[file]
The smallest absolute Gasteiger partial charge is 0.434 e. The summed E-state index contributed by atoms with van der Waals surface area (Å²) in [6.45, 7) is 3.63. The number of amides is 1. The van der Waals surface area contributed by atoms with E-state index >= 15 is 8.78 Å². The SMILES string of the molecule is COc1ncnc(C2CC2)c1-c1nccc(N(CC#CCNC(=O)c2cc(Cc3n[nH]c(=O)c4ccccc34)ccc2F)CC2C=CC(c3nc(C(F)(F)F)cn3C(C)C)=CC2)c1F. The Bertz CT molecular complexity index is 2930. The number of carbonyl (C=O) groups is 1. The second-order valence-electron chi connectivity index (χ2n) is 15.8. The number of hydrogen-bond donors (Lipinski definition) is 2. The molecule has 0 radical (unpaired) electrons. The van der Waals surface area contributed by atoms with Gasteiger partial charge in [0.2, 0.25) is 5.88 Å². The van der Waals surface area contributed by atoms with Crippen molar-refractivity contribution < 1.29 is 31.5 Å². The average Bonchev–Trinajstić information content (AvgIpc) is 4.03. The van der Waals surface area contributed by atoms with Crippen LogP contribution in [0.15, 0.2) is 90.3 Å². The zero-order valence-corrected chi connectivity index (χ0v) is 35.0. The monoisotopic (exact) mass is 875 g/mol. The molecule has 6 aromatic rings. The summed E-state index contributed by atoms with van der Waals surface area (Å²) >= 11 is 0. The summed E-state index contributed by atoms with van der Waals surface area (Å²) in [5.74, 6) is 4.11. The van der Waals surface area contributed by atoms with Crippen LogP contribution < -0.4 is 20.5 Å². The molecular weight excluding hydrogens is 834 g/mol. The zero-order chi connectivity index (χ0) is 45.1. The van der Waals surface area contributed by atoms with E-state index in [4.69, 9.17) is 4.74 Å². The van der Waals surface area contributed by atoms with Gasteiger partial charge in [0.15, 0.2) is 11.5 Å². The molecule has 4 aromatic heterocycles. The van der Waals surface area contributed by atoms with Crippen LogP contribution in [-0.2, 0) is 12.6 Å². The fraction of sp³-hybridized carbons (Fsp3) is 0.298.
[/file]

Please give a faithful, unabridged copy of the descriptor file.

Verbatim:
The smallest absolute Gasteiger partial charge is 0.434 e. The summed E-state index contributed by atoms with van der Waals surface area (Å²) in [6.45, 7) is 3.63. The number of amides is 1. The van der Waals surface area contributed by atoms with E-state index >= 15 is 8.78 Å². The SMILES string of the molecule is COc1ncnc(C2CC2)c1-c1nccc(N(CC#CCNC(=O)c2cc(Cc3n[nH]c(=O)c4ccccc34)ccc2F)CC2C=CC(c3nc(C(F)(F)F)cn3C(C)C)=CC2)c1F. The Bertz CT molecular complexity index is 2930. The number of carbonyl (C=O) groups is 1. The second-order valence-electron chi connectivity index (χ2n) is 15.8. The number of hydrogen-bond donors (Lipinski definition) is 2. The molecule has 0 radical (unpaired) electrons. The van der Waals surface area contributed by atoms with Gasteiger partial charge in [0.2, 0.25) is 5.88 Å². The van der Waals surface area contributed by atoms with Crippen molar-refractivity contribution < 1.29 is 31.5 Å². The average Bonchev–Trinajstić information content (AvgIpc) is 4.03. The van der Waals surface area contributed by atoms with Crippen LogP contribution in [0.15, 0.2) is 90.3 Å². The zero-order valence-corrected chi connectivity index (χ0v) is 35.0. The monoisotopic (exact) mass is 875 g/mol. The molecule has 6 aromatic rings. The summed E-state index contributed by atoms with van der Waals surface area (Å²) >= 11 is 0. The summed E-state index contributed by atoms with van der Waals surface area (Å²) in [5.74, 6) is 4.11. The van der Waals surface area contributed by atoms with Crippen LogP contribution < -0.4 is 20.5 Å². The molecular weight excluding hydrogens is 834 g/mol. The zero-order chi connectivity index (χ0) is 45.1. The van der Waals surface area contributed by atoms with E-state index in [4.69, 9.17) is 4.74 Å². The van der Waals surface area contributed by atoms with Gasteiger partial charge in [0.15, 0.2) is 11.5 Å². The molecule has 4 aromatic heterocycles. The van der Waals surface area contributed by atoms with Crippen LogP contribution in [-0.2, 0) is 12.6 Å². The fraction of sp³-hybridized carbons (Fsp3) is 0.298.